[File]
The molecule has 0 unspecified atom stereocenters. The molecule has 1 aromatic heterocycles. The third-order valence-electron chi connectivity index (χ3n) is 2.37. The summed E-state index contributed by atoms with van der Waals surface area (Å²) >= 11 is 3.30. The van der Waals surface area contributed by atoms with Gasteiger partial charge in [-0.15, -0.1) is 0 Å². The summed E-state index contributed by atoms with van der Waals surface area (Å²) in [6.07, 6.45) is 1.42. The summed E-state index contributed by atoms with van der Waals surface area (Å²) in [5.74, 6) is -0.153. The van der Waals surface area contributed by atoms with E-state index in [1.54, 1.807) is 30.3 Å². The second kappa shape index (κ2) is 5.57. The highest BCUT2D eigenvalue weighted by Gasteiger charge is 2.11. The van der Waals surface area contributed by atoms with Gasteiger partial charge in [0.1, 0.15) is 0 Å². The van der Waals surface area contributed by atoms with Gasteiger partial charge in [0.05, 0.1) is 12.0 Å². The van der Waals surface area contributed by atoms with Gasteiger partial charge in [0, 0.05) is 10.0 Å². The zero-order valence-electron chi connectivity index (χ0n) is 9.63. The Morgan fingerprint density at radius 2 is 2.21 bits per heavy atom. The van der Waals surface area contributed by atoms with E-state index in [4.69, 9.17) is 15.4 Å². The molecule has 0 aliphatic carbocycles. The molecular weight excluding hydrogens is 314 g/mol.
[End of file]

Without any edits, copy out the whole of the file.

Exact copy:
The molecule has 0 unspecified atom stereocenters. The molecule has 1 aromatic heterocycles. The third-order valence-electron chi connectivity index (χ3n) is 2.37. The summed E-state index contributed by atoms with van der Waals surface area (Å²) >= 11 is 3.30. The van der Waals surface area contributed by atoms with Gasteiger partial charge in [-0.15, -0.1) is 0 Å². The summed E-state index contributed by atoms with van der Waals surface area (Å²) in [6.07, 6.45) is 1.42. The summed E-state index contributed by atoms with van der Waals surface area (Å²) in [5.74, 6) is -0.153. The van der Waals surface area contributed by atoms with E-state index in [1.54, 1.807) is 30.3 Å². The second kappa shape index (κ2) is 5.57. The highest BCUT2D eigenvalue weighted by Gasteiger charge is 2.11. The van der Waals surface area contributed by atoms with Gasteiger partial charge in [0.1, 0.15) is 0 Å². The van der Waals surface area contributed by atoms with Gasteiger partial charge in [0.05, 0.1) is 12.0 Å². The van der Waals surface area contributed by atoms with Gasteiger partial charge in [0, 0.05) is 10.0 Å². The zero-order valence-electron chi connectivity index (χ0n) is 9.63. The Morgan fingerprint density at radius 2 is 2.21 bits per heavy atom. The van der Waals surface area contributed by atoms with E-state index in [4.69, 9.17) is 15.4 Å². The molecule has 0 aliphatic carbocycles. The molecular weight excluding hydrogens is 314 g/mol.